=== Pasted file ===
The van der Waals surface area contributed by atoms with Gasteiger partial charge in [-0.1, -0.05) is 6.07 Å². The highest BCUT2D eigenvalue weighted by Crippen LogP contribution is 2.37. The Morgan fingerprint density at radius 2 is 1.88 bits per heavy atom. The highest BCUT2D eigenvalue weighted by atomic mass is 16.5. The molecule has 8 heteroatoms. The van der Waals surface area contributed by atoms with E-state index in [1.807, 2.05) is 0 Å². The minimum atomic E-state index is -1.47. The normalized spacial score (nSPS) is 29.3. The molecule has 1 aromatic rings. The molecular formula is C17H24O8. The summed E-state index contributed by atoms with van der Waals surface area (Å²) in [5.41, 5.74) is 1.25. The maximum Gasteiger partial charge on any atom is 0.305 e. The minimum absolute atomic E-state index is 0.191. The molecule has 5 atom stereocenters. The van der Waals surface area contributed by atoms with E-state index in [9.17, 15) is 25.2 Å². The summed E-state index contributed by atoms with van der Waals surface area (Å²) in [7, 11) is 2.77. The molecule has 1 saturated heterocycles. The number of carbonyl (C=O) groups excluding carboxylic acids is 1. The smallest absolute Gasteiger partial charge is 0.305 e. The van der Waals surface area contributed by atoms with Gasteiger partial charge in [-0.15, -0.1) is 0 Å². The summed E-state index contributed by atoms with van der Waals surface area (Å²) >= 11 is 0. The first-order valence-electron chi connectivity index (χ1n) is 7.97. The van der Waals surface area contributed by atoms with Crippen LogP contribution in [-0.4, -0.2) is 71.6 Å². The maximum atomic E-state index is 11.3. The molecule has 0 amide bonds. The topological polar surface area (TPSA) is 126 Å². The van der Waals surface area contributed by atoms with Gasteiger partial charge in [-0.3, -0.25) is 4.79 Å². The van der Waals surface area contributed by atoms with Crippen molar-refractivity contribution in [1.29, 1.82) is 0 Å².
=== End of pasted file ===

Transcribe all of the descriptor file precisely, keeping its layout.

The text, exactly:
The van der Waals surface area contributed by atoms with Gasteiger partial charge in [-0.1, -0.05) is 6.07 Å². The highest BCUT2D eigenvalue weighted by Crippen LogP contribution is 2.37. The Morgan fingerprint density at radius 2 is 1.88 bits per heavy atom. The highest BCUT2D eigenvalue weighted by atomic mass is 16.5. The molecule has 8 heteroatoms. The van der Waals surface area contributed by atoms with E-state index in [1.807, 2.05) is 0 Å². The minimum atomic E-state index is -1.47. The normalized spacial score (nSPS) is 29.3. The molecule has 1 aromatic rings. The molecular formula is C17H24O8. The summed E-state index contributed by atoms with van der Waals surface area (Å²) in [5.41, 5.74) is 1.25. The maximum Gasteiger partial charge on any atom is 0.305 e. The minimum absolute atomic E-state index is 0.191. The molecule has 5 atom stereocenters. The van der Waals surface area contributed by atoms with E-state index in [9.17, 15) is 25.2 Å². The summed E-state index contributed by atoms with van der Waals surface area (Å²) in [7, 11) is 2.77. The molecule has 1 saturated heterocycles. The number of carbonyl (C=O) groups excluding carboxylic acids is 1. The smallest absolute Gasteiger partial charge is 0.305 e. The van der Waals surface area contributed by atoms with Gasteiger partial charge in [-0.15, -0.1) is 0 Å². The summed E-state index contributed by atoms with van der Waals surface area (Å²) >= 11 is 0. The first-order valence-electron chi connectivity index (χ1n) is 7.97. The van der Waals surface area contributed by atoms with Crippen LogP contribution in [-0.4, -0.2) is 71.6 Å². The maximum atomic E-state index is 11.3. The molecule has 0 amide bonds. The topological polar surface area (TPSA) is 126 Å². The van der Waals surface area contributed by atoms with Gasteiger partial charge in [-0.3, -0.25) is 4.79 Å². The van der Waals surface area contributed by atoms with Crippen molar-refractivity contribution in [1.29, 1.82) is 0 Å².